Carl Sandberg wrote a book about the race riots and the epigraph of our film comes from Sandberg. It was something I didn’t know much about and then came across it. I was surprised how many people died. The deeper meaning that we’ve committed to is that we are talking about the present as much as we are about the past.
Where did you film in Chicago?
Lawrence and Broadway, near the Aragon Ballroom. We shot everywhere and we had such great support. We got locations you normally would have to pay a lot to shoot in.
In Indiana there’s a jailhouse that was the actual jail that John Dillinger escaped from. That movie Public Enemies was shot there and they completely renovated it and we shot in there for free. We shot in St. Michael’s Church, the oldest surviving church of the great Chicago fire. The old Naperville Settlement gave us access.
When you say minuscule budget, what does that mean?
It means nobody got paid. No one. And they’re not likely ever to get paid. It’s an experimental film. It is an art film. It is a labor of love. Roger Ebert put our previous film “Chicago Heights,” on his list of his best art films of 2010s . We used that as leverage to tell people we were making something that was worthy for their involvement. We didn’t provide gas money but we did provide food. We had a little bit of budget for costumes. A couple thousand. Melanie Parks did the most incredible job.
The orchestra didn’t get paid either? How did you do that?
They donated talent and time in recording this really beautiful music. I don’t know what’s gonna happen for the third movie but for the first two we just had the incredible good fortune to meet Minister Raymond Dunlap. At the time he was on the south side on 107th and Vincennes and he brought us into his church with his gospel choir and man, I would write lyrics for him. Kill me now. Kill me now. Re (pause) mem (pause) ber this. He takes those simple words and makes this magnificently moving gospel song that I relied on for a lot of different purposes.I also met up with Paul Bassoon, who is now at the College of William and Mary. These old soundtracks, films like ‘Citizen Kane,’ were scored by Bernard Herrmann. I wanted that anachronistic, antique sound like a film from the 40s. I wanted something like a theme from ‘2001 Space Odyssey’ or the Theme from Godfather. Really rich themes that stay with you when you leave the theater.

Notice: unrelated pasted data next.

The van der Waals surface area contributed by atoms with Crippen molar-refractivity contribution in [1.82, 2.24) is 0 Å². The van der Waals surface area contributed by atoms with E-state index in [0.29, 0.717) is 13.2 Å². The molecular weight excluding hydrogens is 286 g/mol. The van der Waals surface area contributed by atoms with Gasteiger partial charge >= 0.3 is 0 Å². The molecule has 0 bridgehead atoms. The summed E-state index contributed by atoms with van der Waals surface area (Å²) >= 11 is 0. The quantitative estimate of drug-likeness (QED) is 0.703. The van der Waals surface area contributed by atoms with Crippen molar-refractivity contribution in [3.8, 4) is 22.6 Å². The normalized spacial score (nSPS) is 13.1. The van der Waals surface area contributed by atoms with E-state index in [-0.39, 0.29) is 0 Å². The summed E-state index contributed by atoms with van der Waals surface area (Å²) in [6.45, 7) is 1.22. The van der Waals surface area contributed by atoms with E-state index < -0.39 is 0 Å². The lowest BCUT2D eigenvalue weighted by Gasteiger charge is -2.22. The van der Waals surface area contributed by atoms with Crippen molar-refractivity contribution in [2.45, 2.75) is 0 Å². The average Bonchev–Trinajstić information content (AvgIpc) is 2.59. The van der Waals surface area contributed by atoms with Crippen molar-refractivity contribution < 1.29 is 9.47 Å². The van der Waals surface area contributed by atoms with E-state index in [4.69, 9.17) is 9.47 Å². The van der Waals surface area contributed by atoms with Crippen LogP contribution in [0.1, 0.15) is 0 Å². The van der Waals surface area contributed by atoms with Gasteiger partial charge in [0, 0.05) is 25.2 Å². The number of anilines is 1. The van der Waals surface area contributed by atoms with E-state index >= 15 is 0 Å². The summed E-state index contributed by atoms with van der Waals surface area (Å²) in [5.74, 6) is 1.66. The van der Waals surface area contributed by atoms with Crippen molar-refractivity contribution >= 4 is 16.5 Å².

I couldn’t help but to notice that the only fully naked people in the film are the black people, and one is a child who appears to be an older toddler. Was this race-specific nakedness intended?
I wrote a lot of the screen play in Paris. I spent six weeks there. I”d write in the mornings and in the afternoons go to the museum. A lot of the motifs and elements and aspects of paintings from the Renaissance forward, are in the film. The riot scenes are moving friezes of people borrowed from Greek sculpture. The protagonist is a man who has to be naked. And the women he’s with. The most frank depictions of intimacy come from his relationships. And, I saw all kinds of cherubs in these paintings, and I thought “I’m gonna put cherubs in my movie,” And we put wings on that little boy [and a girl] and had naked. They were not happy with those wings. They were not willing to cooperate. It’s so beautiful. [In the film] it’s him dealing with the reality fo life but it was really him going ‘no I’m not going to put those wings on.’ You see those infants in the paintings. He represents innocence. It’s really a beautiful moment.
Adrienne Samuels Gibbs covers arts and culture for The Chicago Sun-Times. Email her at firstname.lastname@example.org. Tweet her @adriennewrites